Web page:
clear to the reader, as well as reasons that you feel the way you do, and facts, details,
or examples to support your position.
Louisiana Department of Education
Grade 10 English Language Arts: PASS on Paper
If a topic has been provided for you, you may want to jot down some notes in order to
help you plan your essay. To jump-start the process, here are some questions you may
want to ask yourself before you begin writing:
• What do I think or feel about this issue?
• What reasons do I have for taking this position?
• What do I want the reader to think or feel?
• What facts, examples, or details can I use to support my position?
Are you starting to feel overwhelmed? Don’t worry! You have persuasive abilities that
have been fine-tuned by years of experience. Just think, every day you persuade at
least one person to do something. On any given day, you might:
•
persuade your little brother to help you wash the dishes
•
persuade your teacher to accept a late assignment
6. Web Page for Academy Annex (continued)
•
persuade your parents to let you stay out later than usual
You see? Admit it: You’re an expert at persuasion. Now all you need to do is take that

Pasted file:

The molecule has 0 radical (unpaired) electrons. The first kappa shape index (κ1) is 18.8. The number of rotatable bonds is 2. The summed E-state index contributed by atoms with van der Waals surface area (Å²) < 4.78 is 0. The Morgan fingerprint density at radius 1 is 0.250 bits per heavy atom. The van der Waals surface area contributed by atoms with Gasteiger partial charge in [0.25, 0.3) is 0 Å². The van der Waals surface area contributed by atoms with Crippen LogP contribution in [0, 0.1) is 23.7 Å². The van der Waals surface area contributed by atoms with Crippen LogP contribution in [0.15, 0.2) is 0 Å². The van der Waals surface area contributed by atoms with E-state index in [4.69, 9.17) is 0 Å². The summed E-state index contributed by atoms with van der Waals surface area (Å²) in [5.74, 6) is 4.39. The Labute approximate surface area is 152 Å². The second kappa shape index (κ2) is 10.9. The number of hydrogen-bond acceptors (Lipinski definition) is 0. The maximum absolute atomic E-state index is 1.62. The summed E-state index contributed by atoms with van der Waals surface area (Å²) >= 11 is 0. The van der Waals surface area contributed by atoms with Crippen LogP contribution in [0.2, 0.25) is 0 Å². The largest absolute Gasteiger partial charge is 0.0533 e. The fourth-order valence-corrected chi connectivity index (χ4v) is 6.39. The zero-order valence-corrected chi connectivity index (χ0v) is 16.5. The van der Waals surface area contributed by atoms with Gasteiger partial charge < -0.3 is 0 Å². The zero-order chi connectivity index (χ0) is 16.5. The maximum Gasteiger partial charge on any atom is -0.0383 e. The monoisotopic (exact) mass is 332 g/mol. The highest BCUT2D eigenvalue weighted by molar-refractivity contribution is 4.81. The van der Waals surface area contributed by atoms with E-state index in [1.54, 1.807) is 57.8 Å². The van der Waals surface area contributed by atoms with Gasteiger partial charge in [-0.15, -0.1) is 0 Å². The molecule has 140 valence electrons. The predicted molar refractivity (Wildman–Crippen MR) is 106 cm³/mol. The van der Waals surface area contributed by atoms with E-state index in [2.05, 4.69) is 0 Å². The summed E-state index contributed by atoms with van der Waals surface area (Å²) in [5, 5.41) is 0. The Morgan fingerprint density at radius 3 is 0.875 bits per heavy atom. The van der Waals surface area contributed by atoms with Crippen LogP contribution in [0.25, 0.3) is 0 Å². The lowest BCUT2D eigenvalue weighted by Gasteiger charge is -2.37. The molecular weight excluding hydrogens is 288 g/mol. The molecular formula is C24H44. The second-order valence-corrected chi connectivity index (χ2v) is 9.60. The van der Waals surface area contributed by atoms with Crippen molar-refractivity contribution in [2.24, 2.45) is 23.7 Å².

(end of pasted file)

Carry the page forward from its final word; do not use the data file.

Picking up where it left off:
skill and put it in writing. To do this, you will need to use persuasive language.
Here are some common persuasive techniques that you will probably recognize.
Review this list and read the definitions.
Persuasive Techniques
Bandwagon
The bandwagon approach is all about peer pressure. The idea is that “everyone” is
doing something, so you should do it, too.
Card-stacking
There are two sides (or more) to every story, but card stacking is the art of presenting
only one side of the story.
Louisiana Department of Education
Grade 10 English Language Arts: PASS on Paper
Elitism
The art of elitism is associating an idea, product, or candidate with a higher social or
economic status. If a product makes people feel as if they belong to a higher class, they
will buy it.
Glittering generalities
Using glittering generalities is to emphasize or even exaggerate the positive qualities
without mentioning any negative qualities. The glittering generalities approach may
entail using statements that sound impressive, but lack evidence or support.
Name-calling
When in doubt, resort to mud-slinging. That describes the motto of the name-calling
approach, in which you may simply deride the opposition so that you, your product, your
candidate, or your position looks better in comparison.
Plain folk
Unlike elitism, the plain folks approach attempts to appeal to the masses by
communicating a message that we (the product manufacturer or the candidates) are
just like you, the average person off the street. The plain folk technique may be used in